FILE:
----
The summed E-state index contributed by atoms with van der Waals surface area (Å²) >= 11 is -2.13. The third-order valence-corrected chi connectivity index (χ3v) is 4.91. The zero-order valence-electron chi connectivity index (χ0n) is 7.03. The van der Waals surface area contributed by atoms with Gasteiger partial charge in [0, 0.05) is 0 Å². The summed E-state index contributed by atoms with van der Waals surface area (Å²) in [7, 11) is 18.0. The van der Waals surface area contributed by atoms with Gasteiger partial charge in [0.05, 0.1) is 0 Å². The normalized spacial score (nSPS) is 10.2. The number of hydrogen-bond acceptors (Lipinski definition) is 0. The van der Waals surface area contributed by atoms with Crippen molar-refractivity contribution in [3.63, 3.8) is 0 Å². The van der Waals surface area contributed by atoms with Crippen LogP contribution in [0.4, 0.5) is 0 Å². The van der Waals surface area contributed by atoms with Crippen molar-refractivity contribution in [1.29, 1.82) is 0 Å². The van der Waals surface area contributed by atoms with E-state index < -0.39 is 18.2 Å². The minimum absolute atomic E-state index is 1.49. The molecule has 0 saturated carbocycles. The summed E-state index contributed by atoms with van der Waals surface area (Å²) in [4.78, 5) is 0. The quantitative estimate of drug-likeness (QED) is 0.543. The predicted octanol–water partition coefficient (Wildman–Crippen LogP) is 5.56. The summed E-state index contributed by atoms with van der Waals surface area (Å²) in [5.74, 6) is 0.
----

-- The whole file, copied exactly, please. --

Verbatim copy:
The summed E-state index contributed by atoms with van der Waals surface area (Å²) >= 11 is -2.13. The third-order valence-corrected chi connectivity index (χ3v) is 4.91. The zero-order valence-electron chi connectivity index (χ0n) is 7.03. The van der Waals surface area contributed by atoms with Gasteiger partial charge in [0, 0.05) is 0 Å². The summed E-state index contributed by atoms with van der Waals surface area (Å²) in [7, 11) is 18.0. The van der Waals surface area contributed by atoms with Gasteiger partial charge in [0.05, 0.1) is 0 Å². The normalized spacial score (nSPS) is 10.2. The number of hydrogen-bond acceptors (Lipinski definition) is 0. The van der Waals surface area contributed by atoms with Crippen molar-refractivity contribution in [3.63, 3.8) is 0 Å². The van der Waals surface area contributed by atoms with Crippen LogP contribution in [0.4, 0.5) is 0 Å². The van der Waals surface area contributed by atoms with Crippen molar-refractivity contribution in [1.29, 1.82) is 0 Å². The van der Waals surface area contributed by atoms with E-state index < -0.39 is 18.2 Å². The minimum absolute atomic E-state index is 1.49. The molecule has 0 saturated carbocycles. The summed E-state index contributed by atoms with van der Waals surface area (Å²) in [4.78, 5) is 0. The quantitative estimate of drug-likeness (QED) is 0.543. The predicted octanol–water partition coefficient (Wildman–Crippen LogP) is 5.56. The summed E-state index contributed by atoms with van der Waals surface area (Å²) in [5.74, 6) is 0.